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Bandai Namco embraces pay-to-win design with new  SoulCalibur
Bandai Namco embraces pay-to-win design with new SoulCalibur
May 20, 2014 | By Alex Wawro

May 20, 2014 | By Alex Wawro
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    20 comments
More: Smartphone/Tablet, Design, Business/Marketing



"We’re going with a pay-to-win model."
- SoulCalibur: Lost Swords producer Masaaki Hoshino is frank about the business model of the latest Soul Calibur, in an interview with Siliconera.

SoulCalibur: Lost Swords, Bandai Namco's latest entry in a venerable franchise of quarter-munching multiplayer fighting games, is a purely single-player PlayStation 3 game that costs nothing to play and unabashedly embraces a "pay-to-win" monetization model.

In a recent interview with Siliconera the game's producer, Masaaki Hoshino, explains that Bandai Namco designed the game to attract new fans to the franchise.

"The reason for going free-to-play wasn’t so much about the business model itself, but the idea that we wanted to expand the market to the more casual user," said Hoshino. "We thought that the free-to-play mold would fit that model better."

The game incorporates common mobile F2P game mechanics like an energy system and in-game performance-boosting items that can be purchased for real money.

To read Hoshino tell it, multiplayer was axed because Bandai Namco didn't want to risk alienating new users by allowing them to be trounced by players who paid for the best gear. Hoshino also claims that the game's combat systems have been simplified in an effort to satisfy inexperienced players.

"We’re trying to make it more user-friendly, more exhillerating[sic]," said Hoshino. "You’ll find that even by button mashing sometimes, you may discover a brand new combo you might not have encountered before. We really want users to come and try it out, and for it to be a great experience for everyone."

You can read the full interview with Hoshino, which goes into greater detail on the game's design and the difference between the Japanese and the U.S. market for free-to-play games, over on Siliconera.


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Comments


Zach Grant
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I think I just threw up a little bit in my mouth. F2P and the causualization of games is ruining my hobby.

This is F2P done horribly wrong. An online model like League of Legends would have been much better, where you are just buying characters and skins. I'm sure this game forces you to grind for "gold" to buy necessary items if you don't pay money.

This makes free players bored/mad because they have to grind, and it makes paying players mad because they are being nickeled and dimed so they can match the artificially increasing difficult ramp.

Ian Griffiths
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If they balance it wrong and make a bad game it will fail and you won't see any repeats.

I think it's a bit absurd to say your hobby is being ruined just because one game is trying out some freemium mechanics. If you are worried about not being able to play a pay-up-front Soul Calibur you can always try:

Soul Edge
Soulcalibur
Soulcalibur II
Soulcalibur III
Soulcalibur Legends
Soucalibur IV
Soulcalibur: Broken Destiny
Soulcalibur V

Ujn Hunter
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@Ian Doesn't really make sense telling him to play the games in the series that already came out. If he was a fan, he's probably already played or is playing them. It doesn't change the fact that the direction the series is going is crap. In fact, if he didn't already play those games, it would probably only make him more miserable knowing that it won't ever be that good again. :)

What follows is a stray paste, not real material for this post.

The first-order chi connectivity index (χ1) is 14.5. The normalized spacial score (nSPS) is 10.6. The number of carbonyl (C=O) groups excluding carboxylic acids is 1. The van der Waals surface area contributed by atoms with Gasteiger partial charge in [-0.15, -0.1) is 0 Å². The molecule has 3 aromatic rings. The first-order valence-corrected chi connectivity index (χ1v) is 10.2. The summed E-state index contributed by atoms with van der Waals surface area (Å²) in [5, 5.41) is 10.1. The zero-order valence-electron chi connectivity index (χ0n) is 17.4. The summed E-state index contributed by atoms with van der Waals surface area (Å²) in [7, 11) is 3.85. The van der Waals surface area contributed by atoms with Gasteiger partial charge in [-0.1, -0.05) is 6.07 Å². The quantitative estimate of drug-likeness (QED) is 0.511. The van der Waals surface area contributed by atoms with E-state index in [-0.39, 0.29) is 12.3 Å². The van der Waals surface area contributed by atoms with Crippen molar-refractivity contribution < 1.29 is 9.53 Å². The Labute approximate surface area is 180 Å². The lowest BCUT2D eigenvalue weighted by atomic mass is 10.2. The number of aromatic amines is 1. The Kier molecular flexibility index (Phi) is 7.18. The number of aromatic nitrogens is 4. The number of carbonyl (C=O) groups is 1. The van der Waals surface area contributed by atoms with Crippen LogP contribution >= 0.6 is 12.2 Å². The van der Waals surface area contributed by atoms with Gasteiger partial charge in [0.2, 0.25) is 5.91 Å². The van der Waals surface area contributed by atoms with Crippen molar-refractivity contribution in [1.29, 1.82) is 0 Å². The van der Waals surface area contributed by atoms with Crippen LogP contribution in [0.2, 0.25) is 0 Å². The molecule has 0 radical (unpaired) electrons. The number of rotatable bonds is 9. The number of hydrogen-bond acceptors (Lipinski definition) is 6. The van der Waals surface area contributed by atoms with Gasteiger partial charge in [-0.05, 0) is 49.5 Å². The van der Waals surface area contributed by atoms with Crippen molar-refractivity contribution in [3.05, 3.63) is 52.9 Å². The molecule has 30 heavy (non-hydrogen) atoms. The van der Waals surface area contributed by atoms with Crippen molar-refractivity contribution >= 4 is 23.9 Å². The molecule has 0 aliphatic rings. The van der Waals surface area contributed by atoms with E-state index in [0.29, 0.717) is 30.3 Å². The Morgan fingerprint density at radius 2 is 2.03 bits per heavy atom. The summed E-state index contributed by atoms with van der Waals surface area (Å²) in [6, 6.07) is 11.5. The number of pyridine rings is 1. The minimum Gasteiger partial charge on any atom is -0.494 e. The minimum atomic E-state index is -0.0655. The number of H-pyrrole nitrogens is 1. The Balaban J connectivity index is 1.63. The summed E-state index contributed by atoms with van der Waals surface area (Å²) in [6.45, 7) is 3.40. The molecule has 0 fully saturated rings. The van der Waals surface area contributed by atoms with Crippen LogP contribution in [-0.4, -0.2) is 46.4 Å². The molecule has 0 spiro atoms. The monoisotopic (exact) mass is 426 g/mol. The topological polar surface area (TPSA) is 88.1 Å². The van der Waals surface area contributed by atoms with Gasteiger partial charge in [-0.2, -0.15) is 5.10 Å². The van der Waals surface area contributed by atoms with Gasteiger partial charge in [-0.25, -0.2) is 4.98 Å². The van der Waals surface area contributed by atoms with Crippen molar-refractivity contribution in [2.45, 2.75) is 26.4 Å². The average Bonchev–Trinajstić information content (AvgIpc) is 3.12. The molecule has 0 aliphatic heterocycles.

I understand the whole F2P is killing my hobby argument. Especially for fans of certain (Non-FPS, Sports, etc...) genres of games that were already getting killed with the advent of Digital Only games. I dread the day that my favorite series or game developer suddenly starts making F2P games. Don't do it!

CE Sullivan
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I don't see the point in getting angry over the existence of F2P or the casual game market. If it's not your thing, fine. There are still plenty of other games for you to play. The fact that people DO play F2P games means something is actually working there. Most people aren't so stupid that they would continuously play games they actually hate.

On the other hand, I wouldn't want to see a popular game series like this go completely F2P, since obviously that's going to alienate large portions of the existing fan base. I don't think that is what is happening here, though. This seems more like a one-off marketing thing than something that's going to completely replace their current business model.

Daniel Pang
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I think the issue with this kind of F2P situation is that it makes explicit one of the problems inherent in video games - that moment in all bad games that makes you think the following:

"This video game is wasting my time."

Once you think that, the game is as good as dead. Every great game knows not to make the player think they are wasting time. This is not synonymous with grind - players will gladly grind and even anticipate it if they feel like their time is not being wasted in the process of grinding.

Of course, the purpose of the game is to waste time - but the user should not be feeling that. The user should be engaged in the feedback loop of the game (input => output => desired outcome). If at any point the game allows you to skip, bypass or dodge the tedious unlock system by paying, that's already a sin, because it implies that by not paying this money the player's time is being wasted.

Any rational person would put down the controller and do something else. Wouldn't you, if a piece of entertainment flat out told you that playing it was a waste of time and that you could waste less time by paying?

John Flush
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@Daniel